Audio Forensics for Tribal Music Preservation

By Sarah Elisabeth Sawyer (Choctaw Nation), Artist in Business Leadership Fellow 2015

 

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J. Waylon Miller (Northern Cheyenne) started playing in bands when he was 12 years old. One of his former bands, The Reddmen, gained nationwide popularity that included one of his songs being featured on the TV show Grey’s Anatomy.

He attended the Conservatory of Recording Arts & Science’s Master Recording Program and has recorded pop, rock, and Native American artists.

J. Waylon tours with his band, Friends of Cesar Romero, and resides in Rapid City, South Dakota.

 

 

 

Sorting through the shed, J. Waylon’s aunt found a cassette that had survived many harsh Dakota winters. It was of his grandfather, Ivan Young Bear (Three Affiliated Tribes), singing honor songs.

In traditional ways, when someone does something significant — such as joining the service — they are assigned a special song. It is the singer’s responsibility to know and be able to sing their song whenever called on.

J. Waylon’s grandfather was one of those singers, and he knew the songs were fading away with each generation. In 1986, he sat at the family’s kitchen table and hit record on a cassette player.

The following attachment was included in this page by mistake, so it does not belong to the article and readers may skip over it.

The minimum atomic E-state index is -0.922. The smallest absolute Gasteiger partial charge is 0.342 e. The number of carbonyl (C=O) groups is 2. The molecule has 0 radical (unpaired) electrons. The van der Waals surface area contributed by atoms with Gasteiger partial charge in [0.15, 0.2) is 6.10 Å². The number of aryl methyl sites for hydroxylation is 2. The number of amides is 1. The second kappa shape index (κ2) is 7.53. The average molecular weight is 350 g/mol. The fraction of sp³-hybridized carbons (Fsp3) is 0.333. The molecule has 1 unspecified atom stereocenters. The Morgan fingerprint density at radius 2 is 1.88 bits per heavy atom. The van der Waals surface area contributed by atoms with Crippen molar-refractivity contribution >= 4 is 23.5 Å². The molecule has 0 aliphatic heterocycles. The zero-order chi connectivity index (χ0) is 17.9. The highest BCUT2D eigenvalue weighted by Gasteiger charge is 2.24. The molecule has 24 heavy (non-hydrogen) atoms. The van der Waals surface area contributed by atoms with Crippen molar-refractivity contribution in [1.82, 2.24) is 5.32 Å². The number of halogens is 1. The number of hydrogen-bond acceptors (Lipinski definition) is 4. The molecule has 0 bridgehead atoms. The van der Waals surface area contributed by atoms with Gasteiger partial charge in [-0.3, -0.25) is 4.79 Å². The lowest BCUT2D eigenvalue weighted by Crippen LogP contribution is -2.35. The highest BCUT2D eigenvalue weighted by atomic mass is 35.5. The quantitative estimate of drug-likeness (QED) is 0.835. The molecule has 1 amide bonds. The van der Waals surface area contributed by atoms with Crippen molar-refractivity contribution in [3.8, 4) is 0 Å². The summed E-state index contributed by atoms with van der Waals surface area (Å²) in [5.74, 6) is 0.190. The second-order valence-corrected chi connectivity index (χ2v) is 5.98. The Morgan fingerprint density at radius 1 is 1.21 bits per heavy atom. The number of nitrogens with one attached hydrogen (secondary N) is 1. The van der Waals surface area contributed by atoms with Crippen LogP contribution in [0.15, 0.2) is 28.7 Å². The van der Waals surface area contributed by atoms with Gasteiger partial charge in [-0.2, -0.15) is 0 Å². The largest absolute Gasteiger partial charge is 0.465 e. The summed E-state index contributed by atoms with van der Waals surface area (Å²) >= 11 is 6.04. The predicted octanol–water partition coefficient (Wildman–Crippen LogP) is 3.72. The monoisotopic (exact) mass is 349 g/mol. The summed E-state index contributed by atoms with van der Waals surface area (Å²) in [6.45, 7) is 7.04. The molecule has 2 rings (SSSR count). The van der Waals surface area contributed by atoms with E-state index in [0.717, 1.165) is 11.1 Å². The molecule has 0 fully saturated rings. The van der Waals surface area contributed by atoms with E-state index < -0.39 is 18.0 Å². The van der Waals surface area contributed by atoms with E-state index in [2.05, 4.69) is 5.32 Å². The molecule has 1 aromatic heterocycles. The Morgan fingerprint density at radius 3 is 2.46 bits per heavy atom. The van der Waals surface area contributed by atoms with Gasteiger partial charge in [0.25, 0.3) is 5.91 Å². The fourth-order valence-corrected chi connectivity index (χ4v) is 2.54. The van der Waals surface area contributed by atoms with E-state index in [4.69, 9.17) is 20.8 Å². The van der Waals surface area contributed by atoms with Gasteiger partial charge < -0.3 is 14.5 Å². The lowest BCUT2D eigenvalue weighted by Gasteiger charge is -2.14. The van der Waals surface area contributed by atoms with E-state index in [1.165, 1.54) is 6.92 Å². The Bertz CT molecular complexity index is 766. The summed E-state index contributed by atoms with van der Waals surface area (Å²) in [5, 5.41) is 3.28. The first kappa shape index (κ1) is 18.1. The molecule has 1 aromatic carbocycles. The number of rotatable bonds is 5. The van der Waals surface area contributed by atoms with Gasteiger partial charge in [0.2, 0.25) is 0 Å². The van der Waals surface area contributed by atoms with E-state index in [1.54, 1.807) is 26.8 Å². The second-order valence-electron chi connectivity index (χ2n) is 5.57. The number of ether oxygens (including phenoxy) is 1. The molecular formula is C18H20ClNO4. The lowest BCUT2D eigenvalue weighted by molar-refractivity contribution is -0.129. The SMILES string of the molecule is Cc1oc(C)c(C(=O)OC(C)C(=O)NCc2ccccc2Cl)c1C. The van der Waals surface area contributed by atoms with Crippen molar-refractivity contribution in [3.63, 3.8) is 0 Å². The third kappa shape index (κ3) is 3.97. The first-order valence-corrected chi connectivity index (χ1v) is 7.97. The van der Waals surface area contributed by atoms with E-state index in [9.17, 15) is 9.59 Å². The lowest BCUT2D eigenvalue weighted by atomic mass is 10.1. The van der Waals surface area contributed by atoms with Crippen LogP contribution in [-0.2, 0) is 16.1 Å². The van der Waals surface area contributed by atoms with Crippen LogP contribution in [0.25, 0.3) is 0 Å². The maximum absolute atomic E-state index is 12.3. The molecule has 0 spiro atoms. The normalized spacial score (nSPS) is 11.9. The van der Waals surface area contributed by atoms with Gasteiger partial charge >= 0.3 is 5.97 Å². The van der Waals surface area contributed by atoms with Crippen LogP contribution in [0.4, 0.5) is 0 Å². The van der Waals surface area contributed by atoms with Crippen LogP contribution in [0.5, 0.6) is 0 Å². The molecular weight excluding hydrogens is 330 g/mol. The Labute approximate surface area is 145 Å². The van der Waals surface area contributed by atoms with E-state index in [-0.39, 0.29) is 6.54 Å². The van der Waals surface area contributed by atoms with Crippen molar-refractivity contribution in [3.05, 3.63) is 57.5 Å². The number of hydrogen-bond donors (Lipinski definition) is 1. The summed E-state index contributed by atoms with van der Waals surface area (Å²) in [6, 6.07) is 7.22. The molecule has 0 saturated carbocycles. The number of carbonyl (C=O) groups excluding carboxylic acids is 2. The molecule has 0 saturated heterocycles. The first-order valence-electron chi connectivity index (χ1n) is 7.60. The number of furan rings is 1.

When J. Waylon’s aunt asked him to restore the cassette, he knew the importance of preserving not only his grandfather’s voice but songs dating back to the 1930s that few people know.

“It was crazy to hear this old recording of that era,” J. Waylon said. “People don’t sing like that anymore. It doesn’t exist, or it’s slowly fading out. This needs to be preserved because it’s never going back to that.”

“It was crazy to hear this old recording of that era [1930s]. People don’t sing like that anymore. it doesn’t exist, or it’s slowly fading out. This needs to be preserved because it’s never going back to that.”
— J. Waylon Miller (Northern Cheyenne)

The recording was like a time machine transporting J. Waylon into his family’s past: his mother’s voice in the background. His grandfather tapping out beats on the kitchen table.

Using audio forensics, J. Waylon performed surgery on the weathered tape, cleaned up unwanted clicks and pops, and burned a copy on a CD for his aunt. She was grateful, and he was satisfied knowing he’d preserved a piece of his people’s culture and history.

J. Waylon is looking forward to more of these projects, whether bringing early 1900s wax cylinders to digital media or restoring tapes from tribal archives across the country.

His First Peoples Fund Cultural Capital fellowship will cover purchasing the high-quality equipment he needs for this delicate work.

“Every tribe has rituals and unlocking these songs are the keys to keeping those traditions alive,” J. Waylon says. “Songs, when they’re sung properly and passed on, keep going forever.”

“Every tribe has rituals and unlocking these songs are the keys to keeping those traditions alive. Songs, when they’re sung properly and passed on, keep going forever.”